Sunday, April 7, 2013

More on Happiness

Scott Bradley

When I wish 'the best' for someone it is their happiness that I have in mind. What other ultimate 'blessing' is possible? I needn't mention wealth, health, getting laid, or being in love; we know these, and similar goods can contribute to happiness, but they are far from guarantors of happiness. Then there are the more 'spiritual' values — peace, serenity, contentment; but to my thinking these are all synonymous with happiness. Then there are the supreme goods — enlightenment, self-realization; but I don't really believe in these if they are understood to mean 'salvation'. Salvation implies that there is something lost or something that can be lost. I'm all for eternal bliss, but if there is such a thing, then it must be universal and neither optional nor contingent. In the meantime, there's only one true value, the quality of life. (And this must be both self-contained and universally integrated. My happiness wishes and seeks to cultivate the happiness of all being, but it cannot be dependent on the success of that project.)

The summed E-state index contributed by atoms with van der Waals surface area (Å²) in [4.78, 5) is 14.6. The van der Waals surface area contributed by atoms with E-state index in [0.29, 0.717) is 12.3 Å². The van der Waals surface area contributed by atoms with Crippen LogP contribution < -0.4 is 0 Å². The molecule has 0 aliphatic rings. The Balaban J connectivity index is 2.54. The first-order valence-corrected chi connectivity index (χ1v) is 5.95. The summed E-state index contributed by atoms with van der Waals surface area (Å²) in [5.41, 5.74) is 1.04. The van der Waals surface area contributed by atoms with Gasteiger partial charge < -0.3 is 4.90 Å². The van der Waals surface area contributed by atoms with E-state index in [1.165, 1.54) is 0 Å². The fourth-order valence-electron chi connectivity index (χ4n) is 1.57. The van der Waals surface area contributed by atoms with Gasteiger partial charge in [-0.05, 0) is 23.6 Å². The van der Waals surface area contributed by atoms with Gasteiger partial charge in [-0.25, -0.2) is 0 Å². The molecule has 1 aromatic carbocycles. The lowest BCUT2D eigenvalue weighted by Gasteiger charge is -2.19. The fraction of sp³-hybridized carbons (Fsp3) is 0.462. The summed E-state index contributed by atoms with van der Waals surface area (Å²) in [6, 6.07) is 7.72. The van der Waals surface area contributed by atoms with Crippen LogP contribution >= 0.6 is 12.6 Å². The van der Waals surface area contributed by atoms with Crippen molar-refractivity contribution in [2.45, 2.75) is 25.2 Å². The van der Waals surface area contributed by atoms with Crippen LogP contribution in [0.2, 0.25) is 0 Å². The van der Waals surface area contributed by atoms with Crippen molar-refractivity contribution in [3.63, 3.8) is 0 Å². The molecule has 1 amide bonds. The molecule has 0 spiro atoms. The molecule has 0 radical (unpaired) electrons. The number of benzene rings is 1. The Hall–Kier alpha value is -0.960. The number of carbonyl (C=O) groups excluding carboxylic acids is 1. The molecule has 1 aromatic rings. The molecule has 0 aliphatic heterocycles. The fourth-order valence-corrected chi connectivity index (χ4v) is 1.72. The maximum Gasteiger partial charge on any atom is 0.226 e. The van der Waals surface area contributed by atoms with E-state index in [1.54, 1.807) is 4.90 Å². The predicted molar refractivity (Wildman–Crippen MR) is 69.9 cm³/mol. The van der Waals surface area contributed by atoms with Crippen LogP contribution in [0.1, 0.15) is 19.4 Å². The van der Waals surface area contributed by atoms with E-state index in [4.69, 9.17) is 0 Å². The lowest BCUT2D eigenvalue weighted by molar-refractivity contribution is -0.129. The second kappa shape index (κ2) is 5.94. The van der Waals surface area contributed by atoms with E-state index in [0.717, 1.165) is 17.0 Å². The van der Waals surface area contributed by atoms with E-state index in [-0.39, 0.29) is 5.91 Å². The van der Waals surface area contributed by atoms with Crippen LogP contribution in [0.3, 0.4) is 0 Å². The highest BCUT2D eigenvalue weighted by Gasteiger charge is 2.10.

This aspiration to happiness seems a bit mundane and prosaic when compared with the grand theme of 'enlightenment', but frankly, it's the best I can do. It is also worth mentioning that some who have attained something that they describe as enlightenment say that it's great, but they would just as soon have attained it just before death. This particular species of enlightenment (no-self) apparently empties life of that form of emptiness that enables its impetus to live. Without a lack, where is becoming; and without becoming, what is life?

Ta-Wan has made the point that the pursuit of happiness is indicative of a lack thereof. This is an unavoidable truism. Somewhere in the Zhuangzi, after a long discussion of what happiness is and how one might attain it, the author concludes that it is to be had only when one does not pursue it. Another truism. Somewhere between the two is the living reality where happiness happens, and this, as it turns out, is ever much as hard a nut to crack as is enlightenment. They must be the same.

You can check out Scott's other miscellaneous writings here.

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